At Erik’s Retreat off Highway 62 and Xerxes in Edina, MN, several people on the autism spectrum have found their calling running the non-profit hotel, providing accommodations and meals, and leading segway tours and other excursions. Their patrons come from miles around to explore the nearby beaches and trails of Lake Harriet, the Mall of America, the Sea Life Aquarium, and other attractions of the Twin Cities.
But due to the stay-at-home orders across the U.S. and the world, clients at the hotel have been few and far between during the COVID-19 pandemic. The staffers at Erik’s Retreat don’t know what the future of the hotel will be when people are finally able to visit their establishment again.
And as you might imagine, this makes a much bigger impact on staff members with autism than it might on neurotypical staffers. People on the autism spectrum often have a difficult time forming relationships and making good first impressions in job interviews. Society is simply not always structured to allow them to succeed, making the success of this business very important. Erik’s Retreat gives people with ASD a chance to flourish, to earn their own money, and to be more independent. Plus, it’s also where they live, so if the business goes under, they’ll have to find new jobs and new residences.
Erik’s Retreat employs 14 young people on the spectrum and was started by Kathryn Nordberg, whose son, Erik, has trouble holding conversations with people but can talk all day about something he’s knowledgable about.
“He’s not terribly verbal,” she says. “He’s not conversationally verbal, I should say, but I thought, ‘Oh, if he could lead those tours and take people on those outings, that would be a really great life for him.'”
Business had been going well for the retreat, to the point where Kathryn had just hired a construction crew to double the number of available guest rooms to 17, when the novel coronavirus began impacting her clients’ travel plans.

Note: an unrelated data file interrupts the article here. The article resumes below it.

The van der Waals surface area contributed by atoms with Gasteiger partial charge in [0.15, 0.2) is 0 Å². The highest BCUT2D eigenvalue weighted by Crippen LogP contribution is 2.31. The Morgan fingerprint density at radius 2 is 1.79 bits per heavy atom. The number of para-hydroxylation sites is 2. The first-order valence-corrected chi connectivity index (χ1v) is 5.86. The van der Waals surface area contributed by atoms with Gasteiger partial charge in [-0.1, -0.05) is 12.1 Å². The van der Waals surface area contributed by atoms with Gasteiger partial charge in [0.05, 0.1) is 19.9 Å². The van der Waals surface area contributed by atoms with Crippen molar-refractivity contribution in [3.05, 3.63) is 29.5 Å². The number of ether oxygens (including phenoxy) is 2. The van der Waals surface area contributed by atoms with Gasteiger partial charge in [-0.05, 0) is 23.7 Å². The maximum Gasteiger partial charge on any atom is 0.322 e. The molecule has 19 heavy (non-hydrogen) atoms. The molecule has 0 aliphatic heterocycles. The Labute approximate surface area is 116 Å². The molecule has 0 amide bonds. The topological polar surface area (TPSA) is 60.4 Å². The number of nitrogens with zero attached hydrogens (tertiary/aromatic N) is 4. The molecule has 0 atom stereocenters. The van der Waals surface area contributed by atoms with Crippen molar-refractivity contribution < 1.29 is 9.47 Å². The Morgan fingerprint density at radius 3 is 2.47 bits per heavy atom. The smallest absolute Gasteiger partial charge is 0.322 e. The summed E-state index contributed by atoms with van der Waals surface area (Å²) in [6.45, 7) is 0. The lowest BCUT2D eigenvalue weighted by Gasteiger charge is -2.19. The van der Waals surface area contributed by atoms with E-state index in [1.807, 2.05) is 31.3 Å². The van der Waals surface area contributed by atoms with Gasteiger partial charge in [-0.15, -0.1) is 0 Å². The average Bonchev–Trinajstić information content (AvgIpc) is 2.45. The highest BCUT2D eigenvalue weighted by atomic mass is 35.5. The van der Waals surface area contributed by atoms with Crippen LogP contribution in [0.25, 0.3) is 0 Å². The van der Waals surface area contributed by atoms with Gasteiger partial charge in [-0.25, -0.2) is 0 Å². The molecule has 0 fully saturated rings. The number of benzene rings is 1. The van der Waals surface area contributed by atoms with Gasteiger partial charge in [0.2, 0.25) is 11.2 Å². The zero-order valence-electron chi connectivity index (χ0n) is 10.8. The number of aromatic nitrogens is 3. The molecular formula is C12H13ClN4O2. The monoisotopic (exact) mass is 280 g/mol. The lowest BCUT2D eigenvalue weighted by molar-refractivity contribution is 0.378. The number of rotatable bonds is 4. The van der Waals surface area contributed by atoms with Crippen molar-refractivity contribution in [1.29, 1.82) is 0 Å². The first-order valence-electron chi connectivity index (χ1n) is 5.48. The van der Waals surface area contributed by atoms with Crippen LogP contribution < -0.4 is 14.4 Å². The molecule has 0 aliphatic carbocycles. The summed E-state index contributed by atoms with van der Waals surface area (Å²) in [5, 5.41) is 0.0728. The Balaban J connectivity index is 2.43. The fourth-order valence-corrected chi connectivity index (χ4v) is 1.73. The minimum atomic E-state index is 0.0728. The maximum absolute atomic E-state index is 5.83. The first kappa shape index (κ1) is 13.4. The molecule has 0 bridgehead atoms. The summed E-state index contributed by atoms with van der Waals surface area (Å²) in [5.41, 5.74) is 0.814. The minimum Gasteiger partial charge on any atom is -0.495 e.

“We’ve had no guests now whatsoever,” Kathryn says.
Not only has the lack of guests dried up sources of revenue for the business, it’s also led to a lack of social opportunities for the young people who live at and run the hotel.
“Our members, of course, have to stay in their apartments,” Kathryn added. “We are getting them out one at a time to go out to the lakes.”
Between donations, a Paycheck Protection Program loan, and income from a sister hotel in Montana, Erik’s Retreat is staying afloat for now. But it won’t last into the autumn. What will happen in the future remains to be seen.
In the meantime, Kathryn and her team have been working hard to make the hotel a safe place for guests to come when they’re finally able to travel there again. They’ve implemented new cleaning protocols, started leaving rooms vacant for 24 hours between guests, and set up a self-check-in station. Bike tours and segway tours can still be given from a proper six-foot distance.
“When you come stay with us, it’s not just a hotel room,” Kathryn added. “You are helping a young person with their life.”
Check out the video below to learn more about how this amazing business has helped people on the autism spectrum gain social skills and independence. Perhaps this will be the place to book your next vacation when stay-home orders are lifted.
Elizabeth Nelson is a wordsmith, an alumna of Aquinas College in Grand Rapids, a four-leaf-clover finder, and a grammar connoisseur. She has lived in west Michigan since age four but loves to travel to new (and old) places. In her free time, she. . . wait, what’s free time?